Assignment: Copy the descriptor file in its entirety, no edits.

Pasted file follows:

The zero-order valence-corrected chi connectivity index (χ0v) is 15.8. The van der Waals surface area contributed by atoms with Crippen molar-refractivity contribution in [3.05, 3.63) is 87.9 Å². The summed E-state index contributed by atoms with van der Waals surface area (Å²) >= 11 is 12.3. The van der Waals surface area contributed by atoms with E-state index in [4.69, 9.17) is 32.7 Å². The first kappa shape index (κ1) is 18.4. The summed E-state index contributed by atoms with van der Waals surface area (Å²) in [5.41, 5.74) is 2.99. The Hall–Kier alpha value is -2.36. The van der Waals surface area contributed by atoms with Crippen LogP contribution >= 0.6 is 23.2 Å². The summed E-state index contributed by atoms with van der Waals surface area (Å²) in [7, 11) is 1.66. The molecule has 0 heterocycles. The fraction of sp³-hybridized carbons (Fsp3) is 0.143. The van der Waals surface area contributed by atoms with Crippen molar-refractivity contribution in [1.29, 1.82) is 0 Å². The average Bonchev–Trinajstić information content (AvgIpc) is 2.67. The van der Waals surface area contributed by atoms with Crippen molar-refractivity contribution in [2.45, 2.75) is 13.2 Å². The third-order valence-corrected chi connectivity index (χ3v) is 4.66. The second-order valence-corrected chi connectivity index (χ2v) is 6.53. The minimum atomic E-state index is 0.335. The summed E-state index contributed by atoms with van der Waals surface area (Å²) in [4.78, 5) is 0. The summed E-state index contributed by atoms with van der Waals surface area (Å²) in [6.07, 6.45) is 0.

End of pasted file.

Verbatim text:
The zero-order valence-corrected chi connectivity index (χ0v) is 15.8. The van der Waals surface area contributed by atoms with Crippen molar-refractivity contribution in [3.05, 3.63) is 87.9 Å². The summed E-state index contributed by atoms with van der Waals surface area (Å²) >= 11 is 12.3. The van der Waals surface area contributed by atoms with E-state index in [4.69, 9.17) is 32.7 Å². The first kappa shape index (κ1) is 18.4. The summed E-state index contributed by atoms with van der Waals surface area (Å²) in [5.41, 5.74) is 2.99. The Hall–Kier alpha value is -2.36. The van der Waals surface area contributed by atoms with Crippen LogP contribution >= 0.6 is 23.2 Å². The summed E-state index contributed by atoms with van der Waals surface area (Å²) in [7, 11) is 1.66. The molecule has 0 heterocycles. The fraction of sp³-hybridized carbons (Fsp3) is 0.143. The van der Waals surface area contributed by atoms with Crippen molar-refractivity contribution in [1.29, 1.82) is 0 Å². The average Bonchev–Trinajstić information content (AvgIpc) is 2.67. The van der Waals surface area contributed by atoms with Crippen molar-refractivity contribution in [2.45, 2.75) is 13.2 Å². The third-order valence-corrected chi connectivity index (χ3v) is 4.66. The second-order valence-corrected chi connectivity index (χ2v) is 6.53. The minimum atomic E-state index is 0.335. The summed E-state index contributed by atoms with van der Waals surface area (Å²) in [4.78, 5) is 0. The summed E-state index contributed by atoms with van der Waals surface area (Å²) in [6.07, 6.45) is 0.